This is an album of instant appeal. Many of its tunes are playful, and some are little more than fragmentary sonic amuse-bouche. “Pedagogophillia”, for instance, shapes up not unlike an acid-jazz era Blue Note favourite such as Lee Morgan’s “Rumproller”, but stops abruptly before it’s become anything more than that notion. “Gunn” likewise has an instantly appealing start, but then it’s nothing more than a long decaying chord, all over in 53 seconds. Six of the album’s 22 tracks last less than one minute; a further six last less than two. All of these short pieces plus four others were fully improvised. Just six of the remaining pieces are compositions, one or two from each of the participants. There’s also a solitary cover, of which more later.
The two pieces composed by pianist Matthew Bourne bookend the album. “BDK Theme” is light and playful at the outset, gets a bit stuck in a rut with some strangulated scat singing, is rescued by a new nursery-rhyme-like theme from Bourne, and is finally restored to its original buoyancy by the reprise of its theme; and all this in a couple of minutes. “Peace for Ben Cundale” is a total contrast; a limpid, vaguely mournful ballad, sensitively served by drummer Steve Davis’ brushwork. These contrasting tracks serve as the album’s pole stars.
Steve Davis’s sole composition “Hive Activity” is well titled, a knotty and somewhat convoluted bed of percussives that Bourne initially weaves around, then takes a firm grip on and asserts a wonderful solo. At 20 seconds shy of seven minutes, bassist Dave Kane’s “Old Gregg” is the album’s epic, and a chance for the trio to develop a theme. It has something of the flavour of Count Basie’s “One O’Clock Jump”, and develops as a mostly restrained showcase for Bourne. Another Kane tune, and an album highlight, “Scuttler No. 2” has an abstracted Latin flavour. Beginning as a light-fingered exercise for Davis, its latter half features Bourne rippling through the piano’s upper register with dazzling rapidity.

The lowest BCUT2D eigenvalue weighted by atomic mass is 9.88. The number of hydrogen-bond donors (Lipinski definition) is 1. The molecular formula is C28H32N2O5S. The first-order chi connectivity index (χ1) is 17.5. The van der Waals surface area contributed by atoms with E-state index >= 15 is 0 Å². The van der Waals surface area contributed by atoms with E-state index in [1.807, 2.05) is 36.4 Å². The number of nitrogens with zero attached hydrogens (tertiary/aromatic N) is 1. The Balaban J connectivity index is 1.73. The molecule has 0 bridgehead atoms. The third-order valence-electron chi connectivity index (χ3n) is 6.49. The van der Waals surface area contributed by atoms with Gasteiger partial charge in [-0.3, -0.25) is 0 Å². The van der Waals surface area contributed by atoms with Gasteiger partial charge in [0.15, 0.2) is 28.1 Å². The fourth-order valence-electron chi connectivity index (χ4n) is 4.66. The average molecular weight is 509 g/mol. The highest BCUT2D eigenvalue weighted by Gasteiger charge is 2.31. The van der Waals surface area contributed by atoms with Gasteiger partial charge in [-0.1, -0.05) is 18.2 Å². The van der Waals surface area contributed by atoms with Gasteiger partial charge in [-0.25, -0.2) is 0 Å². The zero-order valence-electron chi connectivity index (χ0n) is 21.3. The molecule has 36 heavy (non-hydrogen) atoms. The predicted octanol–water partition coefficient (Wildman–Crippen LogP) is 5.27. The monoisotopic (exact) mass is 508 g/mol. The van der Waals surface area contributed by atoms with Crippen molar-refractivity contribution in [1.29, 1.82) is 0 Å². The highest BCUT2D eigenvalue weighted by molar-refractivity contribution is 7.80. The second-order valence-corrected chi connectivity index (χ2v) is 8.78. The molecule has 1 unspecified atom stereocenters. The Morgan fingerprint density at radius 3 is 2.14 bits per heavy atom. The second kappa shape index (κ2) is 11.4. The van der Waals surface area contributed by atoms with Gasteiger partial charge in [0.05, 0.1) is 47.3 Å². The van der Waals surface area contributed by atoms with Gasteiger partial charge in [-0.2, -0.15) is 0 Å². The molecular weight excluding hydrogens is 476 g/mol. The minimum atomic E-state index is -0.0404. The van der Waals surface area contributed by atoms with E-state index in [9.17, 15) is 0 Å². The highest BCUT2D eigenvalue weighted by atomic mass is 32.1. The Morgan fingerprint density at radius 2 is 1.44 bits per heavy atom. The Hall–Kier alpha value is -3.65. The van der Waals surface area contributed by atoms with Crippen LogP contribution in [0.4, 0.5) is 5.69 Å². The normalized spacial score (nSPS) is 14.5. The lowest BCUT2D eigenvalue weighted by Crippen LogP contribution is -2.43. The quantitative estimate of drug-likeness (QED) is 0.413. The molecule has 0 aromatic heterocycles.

Some of the shorter pieces are mood exercises, some of them nicely formed, such as the hesitant “Know”, while others are barely more than tentative first steps. There’s very little filler, however; in the scrapbook quality of the album lies a great deal of its charm. There’s much to enjoy even in the most tentative pieces. “Mandrake”, for instance, begins as a probing keyboard exercise, but the group switches mood neatly behind some raw scat singing (actually little more, here, than a strangulated scream); its peculiar conclusion makes something novel from what could have amounted to little or nothing. “Needles”, a brief interlude of piano-innard tickling, is very well named. There are many more such off-the-cuff originalities, with a few more outbreaks of scat singing among them. These moments will be the ones that stick in a first-time listener’s ears, but they shouldn’t obscure the more considered playing that they punctuate.
The longer joint compositions feature some of the trio’s best collective and individual work. Bourne is at his lyrical best on “The Money Notes”, while “More Money Notes” has a poignant, truly lovely, Satie-like delicacy. The cover version I mentioned earlier is a rendition of Joe Harnell’s”Lonely Man”. It is played straight, in a deeply moving rendition. The absence of any hint of irreverence is all the more remarkable when one considers the tune’s origin as a theme for the ‘70s television series The Incredible Hulk. Of course, the following “Utter Contempt For All Those Who Scat Whilst Soloing” breaks the spell, with the trio romping through a collective solo, scatting as they go. Next in this track sequence, “No Money Notes” somehow reconciles the two preceding moods. It’s an extraordinary, ambivalent piece, and one I find myself drawn back to again and again. The collection to which the track lends its name has something of everything, yet it’s fully coherent as an album. Its humour is tempered with experimentation; its irreverence with impeccable musicianship. I can’t imagine ever tiring of it.